Views: 57237 Fidelity Investments
Higher bond yields will tank the markets 2018 10 11
 
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Jeff Gundlach says - Massive bond issues coming. Homebuilders already entered bear market. US stock indices and the rest of the world's diverged wildly since June. Higher rates from here will negatively impact the stocks and real estate markets. Republicans will lose the House in November.
Views: 15431 The Macro
Bonds & Yields in Hindi - Part 1 (बॉन्ड्स और  यील्ड)
 
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This video introduces the concept of Bonds. What are bonds and why are they issued. What is a bond, meaning and information of bonds in Hindi. बॉन्ड्स क्या होते है, बॉन्ड्स और बॉन्ड मार्किट की जानकारी, बॉन्ड्स का अर्थ, बॉन्ड्स ट्रेडिंग और बॉन्ड यील्ड. बॉन्ड या बॉन्ड्स (Bonds) एक प्रकार का ऋण होता है. इसे एक प्रकार का उधार पत्र भी कह सकते है. इसे आमतौर पर किसी देश की सरकार के द्वारा जारी किया जाता है.
Views: 27448 Rajiv Dharmadhikari
How Bond Market works? | Understanding Debt Market with example | Bond Market in India - Part 1
 
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The bond market moves when expectations change about economic growth and inflation. Unlike stocks, whose future earnings are anyone's guess, bonds make fixed payments for a certain period of time. Investors decide how much to pay for a given bond based on how much they expect inflation to erode the value of those fixed payments. The higher their expectations of inflation, the less they will pay for bonds. The lower they expect inflation to be, the more they will pay. In Bond market, lower prices correspond to higher yields, and higher prices correspond to lower yields. When prices fall, yields rise, and vice versa. Find us on Social Media and stay connected: Facebook Page - https://www.facebook.com/InvestYadnya Facebook Group - https://goo.gl/y57Qcr Twitter - https://www.twitter.com/InvestYadnya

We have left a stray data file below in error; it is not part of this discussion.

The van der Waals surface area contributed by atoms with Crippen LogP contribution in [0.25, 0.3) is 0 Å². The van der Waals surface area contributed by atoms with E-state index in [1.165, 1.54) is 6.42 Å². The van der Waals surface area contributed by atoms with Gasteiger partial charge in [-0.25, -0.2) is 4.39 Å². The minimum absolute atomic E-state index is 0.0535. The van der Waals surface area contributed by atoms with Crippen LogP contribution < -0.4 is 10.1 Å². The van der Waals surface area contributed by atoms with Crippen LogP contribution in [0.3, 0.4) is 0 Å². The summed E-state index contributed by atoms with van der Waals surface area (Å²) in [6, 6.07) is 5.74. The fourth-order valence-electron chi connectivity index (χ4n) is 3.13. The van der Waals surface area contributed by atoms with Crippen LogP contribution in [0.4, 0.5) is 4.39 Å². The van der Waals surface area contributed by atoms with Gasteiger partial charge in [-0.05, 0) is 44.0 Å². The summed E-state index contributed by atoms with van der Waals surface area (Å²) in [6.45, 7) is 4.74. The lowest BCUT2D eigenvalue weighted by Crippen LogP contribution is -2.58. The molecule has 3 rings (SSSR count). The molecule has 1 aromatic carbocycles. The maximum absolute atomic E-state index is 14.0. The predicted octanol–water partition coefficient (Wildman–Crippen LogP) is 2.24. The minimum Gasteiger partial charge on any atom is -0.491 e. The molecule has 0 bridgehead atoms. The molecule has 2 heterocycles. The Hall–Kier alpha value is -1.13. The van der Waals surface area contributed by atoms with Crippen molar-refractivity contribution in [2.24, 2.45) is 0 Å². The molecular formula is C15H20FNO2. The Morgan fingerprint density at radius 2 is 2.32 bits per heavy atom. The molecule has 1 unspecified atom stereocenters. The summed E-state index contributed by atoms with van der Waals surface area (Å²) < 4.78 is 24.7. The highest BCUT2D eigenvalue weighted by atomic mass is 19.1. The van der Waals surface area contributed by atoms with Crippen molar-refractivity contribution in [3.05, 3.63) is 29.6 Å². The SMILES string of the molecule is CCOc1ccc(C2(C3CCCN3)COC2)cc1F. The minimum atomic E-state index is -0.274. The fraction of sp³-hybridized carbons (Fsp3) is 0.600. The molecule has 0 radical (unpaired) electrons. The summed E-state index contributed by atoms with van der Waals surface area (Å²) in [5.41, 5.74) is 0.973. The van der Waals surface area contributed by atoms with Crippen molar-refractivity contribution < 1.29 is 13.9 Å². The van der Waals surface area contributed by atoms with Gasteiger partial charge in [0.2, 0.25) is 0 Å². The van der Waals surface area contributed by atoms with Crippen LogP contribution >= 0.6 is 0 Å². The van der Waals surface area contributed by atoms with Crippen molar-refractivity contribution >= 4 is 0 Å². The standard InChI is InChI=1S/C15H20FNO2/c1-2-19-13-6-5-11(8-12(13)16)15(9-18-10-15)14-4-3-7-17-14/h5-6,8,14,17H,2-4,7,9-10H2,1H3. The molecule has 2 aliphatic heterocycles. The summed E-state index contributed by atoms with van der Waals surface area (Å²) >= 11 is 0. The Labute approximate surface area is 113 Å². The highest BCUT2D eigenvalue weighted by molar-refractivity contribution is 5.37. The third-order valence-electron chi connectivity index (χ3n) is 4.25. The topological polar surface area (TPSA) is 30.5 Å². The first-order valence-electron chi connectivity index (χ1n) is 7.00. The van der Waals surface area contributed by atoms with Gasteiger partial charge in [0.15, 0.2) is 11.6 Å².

Spain sells bonds but pays higher yields
 
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http://www.euronews.com/ Spain managed to sell all the government bonds it wanted at its latest auction - 2.5 billion euros worth. But investors' worries about the state of the economy and the struggles Madrid is having to tame its deficit meant a rise in the bond yields, that is the amount of interest offered. Spain has again slipped into recession and the economy has been contracting or showing minimal growth for four years. It is not under too much pressure as, including earlier issuance, the government has now raised half of its gross target for this year. It has benefited from market liquidity after Europe's banks took more than a trillion euros of ultra-cheap three-year cash (LTRO) from the European Central Bank in December and February. "A reasonable set of results, which will go some way to allaying fears the domestic bid for Spanish bonds has dried up. That said, as evidenced by the accepted yield on the 10-year, this support does come at a price," rate strategist at Rabobank Richard McGuire said. Find us on: Youtube http://bit.ly/zr3upY Facebook http://www.facebook.com/euronews.fans Twitter http://twitter.com/euronews
Advantages of Investing in Municipal Bonds